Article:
0:36:34.5 AM: They came that night. And for whatever reason, I don’t know if we were, had a bunch of pizzas ordered or we had an awesome game, I can’t remember exactly what was happening, but something that wasn’t important, I don’t remember, was pressing. And I didn’t give the gospel that night. And they came up to me later on and almost in tears, and they said, why didn’t you give the gospel? I thought, oh my goodness, how did that happen? And so even when you say, oh yeah, I’m committed to giving it every week, you have to plan, you have to guard it, protect it, because there’s so many good things that can press out and push out the opportunity to share a clear gospel that people can respond to.


0:37:13.0 GS: Amen. You should make a rule, no gospel, no offering. It’s like…


0:37:16.3 AM: That’s right.


0:37:17.8 GS: That’s right.


0:37:20.3 AM: That’s right. Or, yeah. I’ve, there was one time recently, I don’t know, again, you just don’t know what’s, again, I can’t remember what was the pressing thing, but I went back up and I said, I need to give the gospel. Holy cow. Sorry guys. I don’t know if the clock, if you’re bound by the clock, whether you’re, you have, you’re part of a big student ministry and there’s a clock in the back of the room, or for me, there’s a clock in the back of my room, ’cause we’re live streaming, and there’s just times they’re looking at the clock. It’s like, well, wait a minute. Hold up. I don’t care if there’s anything awkwardly, I’m going back up and I’m giving the sermon, I’m giving the gospel.


0:37:52.0 GS: Exactly. Yeah, that’s great. Because I remember the Pastor Rod, one of the things he told me, he’s like, well, I don’t have time. I’m like, cut a song. Cut a point. I go, you don’t have time for the cross? You don’t have time? And he’s like, you’re right. I gotta make time. We need to make time for the gospel of Jesus Christ. And you think about it, communion, which seems like in the early church was a weekly, you know, activity, in a sense, it was a gospel presentation because you have to explain communion. What it represents. And that consistent focus on the cross, the broken body, the shed blood of Christ in our place for our sins was part and parcel of the early church. And I think, you know, as a pastor, when you prepare your sermons now, are you doing that whole like scarlet cord and looking for that? You know, what’s your process for kind of figuring that out as you preach?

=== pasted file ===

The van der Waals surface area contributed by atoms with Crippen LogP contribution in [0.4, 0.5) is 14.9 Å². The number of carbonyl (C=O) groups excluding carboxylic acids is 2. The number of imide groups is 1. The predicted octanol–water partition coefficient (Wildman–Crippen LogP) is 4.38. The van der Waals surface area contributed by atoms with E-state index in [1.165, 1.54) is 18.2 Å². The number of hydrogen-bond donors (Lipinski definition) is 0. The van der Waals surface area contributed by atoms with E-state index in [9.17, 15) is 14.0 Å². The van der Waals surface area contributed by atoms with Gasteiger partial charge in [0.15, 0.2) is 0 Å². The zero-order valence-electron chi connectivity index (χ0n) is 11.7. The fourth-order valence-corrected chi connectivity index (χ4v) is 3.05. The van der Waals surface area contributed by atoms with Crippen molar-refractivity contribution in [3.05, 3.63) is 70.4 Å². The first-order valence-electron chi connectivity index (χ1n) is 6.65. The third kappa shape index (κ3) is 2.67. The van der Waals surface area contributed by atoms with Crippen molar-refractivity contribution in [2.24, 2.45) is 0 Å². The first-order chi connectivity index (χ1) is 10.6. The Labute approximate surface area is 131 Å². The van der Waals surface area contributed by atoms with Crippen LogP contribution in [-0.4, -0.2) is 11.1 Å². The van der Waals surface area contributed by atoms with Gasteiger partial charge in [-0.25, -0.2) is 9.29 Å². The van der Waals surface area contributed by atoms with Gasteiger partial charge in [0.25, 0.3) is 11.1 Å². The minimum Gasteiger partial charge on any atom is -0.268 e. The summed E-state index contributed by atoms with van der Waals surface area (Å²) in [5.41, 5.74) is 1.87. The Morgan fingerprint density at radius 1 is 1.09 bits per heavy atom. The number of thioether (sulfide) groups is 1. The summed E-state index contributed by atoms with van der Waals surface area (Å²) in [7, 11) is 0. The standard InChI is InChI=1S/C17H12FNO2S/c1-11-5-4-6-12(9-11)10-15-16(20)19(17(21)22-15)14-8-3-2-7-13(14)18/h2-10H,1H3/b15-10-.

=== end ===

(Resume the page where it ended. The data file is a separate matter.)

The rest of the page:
0:38:55.7 AM: Well, it’s not just preaching the gospel at the end. Sometimes by the time I get to actually presenting the gospel, and you’re right, you would hear G-O-S-P-E-L in the background. I don’t just go, G, God create us to be with him. I don’t say that, it’s in the background. It’s like running as an operating system to sharing the gospel. And so, yes, I give that clear presentation at the end of the service, give people time to respond, hands up. But usually Greg, that’s about the third or fourth time I’ve given the gospel, is that scarlet cord is going to your main point. It’s going to your sub points, whether you’re a three point person in a poem, 15 points. It doesn’t matter. The gospel is all over that thing.